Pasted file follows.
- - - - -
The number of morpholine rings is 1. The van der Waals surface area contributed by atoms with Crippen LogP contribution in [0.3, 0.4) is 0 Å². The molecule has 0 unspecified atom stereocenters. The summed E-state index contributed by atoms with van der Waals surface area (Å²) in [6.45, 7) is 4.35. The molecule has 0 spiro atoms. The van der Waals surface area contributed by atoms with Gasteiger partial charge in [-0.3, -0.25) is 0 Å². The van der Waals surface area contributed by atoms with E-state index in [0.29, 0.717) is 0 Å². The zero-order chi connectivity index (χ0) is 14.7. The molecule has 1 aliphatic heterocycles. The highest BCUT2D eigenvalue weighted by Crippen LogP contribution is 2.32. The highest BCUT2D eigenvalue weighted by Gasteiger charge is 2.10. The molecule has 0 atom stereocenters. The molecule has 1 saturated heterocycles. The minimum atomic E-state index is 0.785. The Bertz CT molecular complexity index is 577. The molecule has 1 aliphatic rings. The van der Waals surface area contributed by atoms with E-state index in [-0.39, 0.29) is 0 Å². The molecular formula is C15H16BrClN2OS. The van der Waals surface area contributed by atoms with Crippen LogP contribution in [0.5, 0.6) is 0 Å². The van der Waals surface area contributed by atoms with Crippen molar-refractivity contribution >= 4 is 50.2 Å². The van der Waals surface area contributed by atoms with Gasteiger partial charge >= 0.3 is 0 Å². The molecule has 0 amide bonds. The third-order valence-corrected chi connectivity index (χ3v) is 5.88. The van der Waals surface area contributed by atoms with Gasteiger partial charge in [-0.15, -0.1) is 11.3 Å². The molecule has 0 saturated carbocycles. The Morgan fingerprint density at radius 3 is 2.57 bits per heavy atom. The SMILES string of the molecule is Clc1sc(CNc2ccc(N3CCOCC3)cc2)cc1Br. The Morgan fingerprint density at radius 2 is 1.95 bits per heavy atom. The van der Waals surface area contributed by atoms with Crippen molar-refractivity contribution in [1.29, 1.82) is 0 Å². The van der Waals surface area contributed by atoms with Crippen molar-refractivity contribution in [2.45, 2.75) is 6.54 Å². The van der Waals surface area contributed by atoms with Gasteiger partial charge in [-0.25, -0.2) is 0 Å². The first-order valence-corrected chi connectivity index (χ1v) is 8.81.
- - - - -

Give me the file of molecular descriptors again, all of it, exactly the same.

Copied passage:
The number of morpholine rings is 1. The van der Waals surface area contributed by atoms with Crippen LogP contribution in [0.3, 0.4) is 0 Å². The molecule has 0 unspecified atom stereocenters. The summed E-state index contributed by atoms with van der Waals surface area (Å²) in [6.45, 7) is 4.35. The molecule has 0 spiro atoms. The van der Waals surface area contributed by atoms with Gasteiger partial charge in [-0.3, -0.25) is 0 Å². The van der Waals surface area contributed by atoms with E-state index in [0.29, 0.717) is 0 Å². The zero-order chi connectivity index (χ0) is 14.7. The molecule has 1 aliphatic heterocycles. The highest BCUT2D eigenvalue weighted by Crippen LogP contribution is 2.32. The highest BCUT2D eigenvalue weighted by Gasteiger charge is 2.10. The molecule has 0 atom stereocenters. The molecule has 1 saturated heterocycles. The minimum atomic E-state index is 0.785. The Bertz CT molecular complexity index is 577. The molecule has 1 aliphatic rings. The van der Waals surface area contributed by atoms with E-state index in [-0.39, 0.29) is 0 Å². The molecular formula is C15H16BrClN2OS. The van der Waals surface area contributed by atoms with Crippen LogP contribution in [0.5, 0.6) is 0 Å². The van der Waals surface area contributed by atoms with Crippen molar-refractivity contribution >= 4 is 50.2 Å². The van der Waals surface area contributed by atoms with Gasteiger partial charge >= 0.3 is 0 Å². The molecule has 0 amide bonds. The third-order valence-corrected chi connectivity index (χ3v) is 5.88. The van der Waals surface area contributed by atoms with Gasteiger partial charge in [-0.15, -0.1) is 11.3 Å². The molecule has 0 saturated carbocycles. The Morgan fingerprint density at radius 3 is 2.57 bits per heavy atom. The SMILES string of the molecule is Clc1sc(CNc2ccc(N3CCOCC3)cc2)cc1Br. The Morgan fingerprint density at radius 2 is 1.95 bits per heavy atom. The van der Waals surface area contributed by atoms with Crippen molar-refractivity contribution in [1.29, 1.82) is 0 Å². The van der Waals surface area contributed by atoms with Crippen molar-refractivity contribution in [2.45, 2.75) is 6.54 Å². The van der Waals surface area contributed by atoms with Gasteiger partial charge in [-0.25, -0.2) is 0 Å². The first-order valence-corrected chi connectivity index (χ1v) is 8.81.